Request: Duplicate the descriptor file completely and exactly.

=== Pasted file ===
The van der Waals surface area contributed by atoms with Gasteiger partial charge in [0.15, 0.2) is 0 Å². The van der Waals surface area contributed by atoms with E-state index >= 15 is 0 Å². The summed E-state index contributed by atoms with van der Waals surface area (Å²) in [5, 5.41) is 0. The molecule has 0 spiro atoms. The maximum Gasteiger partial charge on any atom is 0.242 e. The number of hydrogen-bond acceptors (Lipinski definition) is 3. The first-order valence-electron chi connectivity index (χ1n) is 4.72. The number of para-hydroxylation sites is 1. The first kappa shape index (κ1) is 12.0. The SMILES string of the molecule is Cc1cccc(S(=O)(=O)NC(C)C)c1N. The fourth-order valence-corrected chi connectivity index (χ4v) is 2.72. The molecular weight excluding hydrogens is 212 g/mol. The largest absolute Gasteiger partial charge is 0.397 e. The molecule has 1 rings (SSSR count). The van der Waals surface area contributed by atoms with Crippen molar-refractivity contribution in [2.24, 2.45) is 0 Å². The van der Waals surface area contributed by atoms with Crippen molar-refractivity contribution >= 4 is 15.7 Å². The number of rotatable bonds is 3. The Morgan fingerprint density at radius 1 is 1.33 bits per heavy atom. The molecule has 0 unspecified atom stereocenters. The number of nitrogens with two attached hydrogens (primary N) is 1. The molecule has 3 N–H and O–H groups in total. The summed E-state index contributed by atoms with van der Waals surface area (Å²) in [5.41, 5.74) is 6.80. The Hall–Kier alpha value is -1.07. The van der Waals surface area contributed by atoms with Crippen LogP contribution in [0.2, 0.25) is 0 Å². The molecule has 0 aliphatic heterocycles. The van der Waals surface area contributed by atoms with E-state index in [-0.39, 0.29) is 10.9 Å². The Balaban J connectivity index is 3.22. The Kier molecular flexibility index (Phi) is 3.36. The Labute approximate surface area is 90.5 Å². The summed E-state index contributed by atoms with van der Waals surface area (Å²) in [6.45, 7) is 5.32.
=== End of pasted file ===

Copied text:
The van der Waals surface area contributed by atoms with Gasteiger partial charge in [0.15, 0.2) is 0 Å². The van der Waals surface area contributed by atoms with E-state index >= 15 is 0 Å². The summed E-state index contributed by atoms with van der Waals surface area (Å²) in [5, 5.41) is 0. The molecule has 0 spiro atoms. The maximum Gasteiger partial charge on any atom is 0.242 e. The number of hydrogen-bond acceptors (Lipinski definition) is 3. The first-order valence-electron chi connectivity index (χ1n) is 4.72. The number of para-hydroxylation sites is 1. The first kappa shape index (κ1) is 12.0. The SMILES string of the molecule is Cc1cccc(S(=O)(=O)NC(C)C)c1N. The fourth-order valence-corrected chi connectivity index (χ4v) is 2.72. The molecular weight excluding hydrogens is 212 g/mol. The largest absolute Gasteiger partial charge is 0.397 e. The molecule has 1 rings (SSSR count). The van der Waals surface area contributed by atoms with Crippen molar-refractivity contribution in [2.24, 2.45) is 0 Å². The van der Waals surface area contributed by atoms with Crippen molar-refractivity contribution >= 4 is 15.7 Å². The number of rotatable bonds is 3. The Morgan fingerprint density at radius 1 is 1.33 bits per heavy atom. The molecule has 0 unspecified atom stereocenters. The number of nitrogens with two attached hydrogens (primary N) is 1. The molecule has 3 N–H and O–H groups in total. The summed E-state index contributed by atoms with van der Waals surface area (Å²) in [5.41, 5.74) is 6.80. The Hall–Kier alpha value is -1.07. The van der Waals surface area contributed by atoms with Crippen LogP contribution in [0.2, 0.25) is 0 Å². The molecule has 0 aliphatic heterocycles. The van der Waals surface area contributed by atoms with E-state index in [-0.39, 0.29) is 10.9 Å². The Balaban J connectivity index is 3.22. The Kier molecular flexibility index (Phi) is 3.36. The Labute approximate surface area is 90.5 Å². The summed E-state index contributed by atoms with van der Waals surface area (Å²) in [6.45, 7) is 5.32.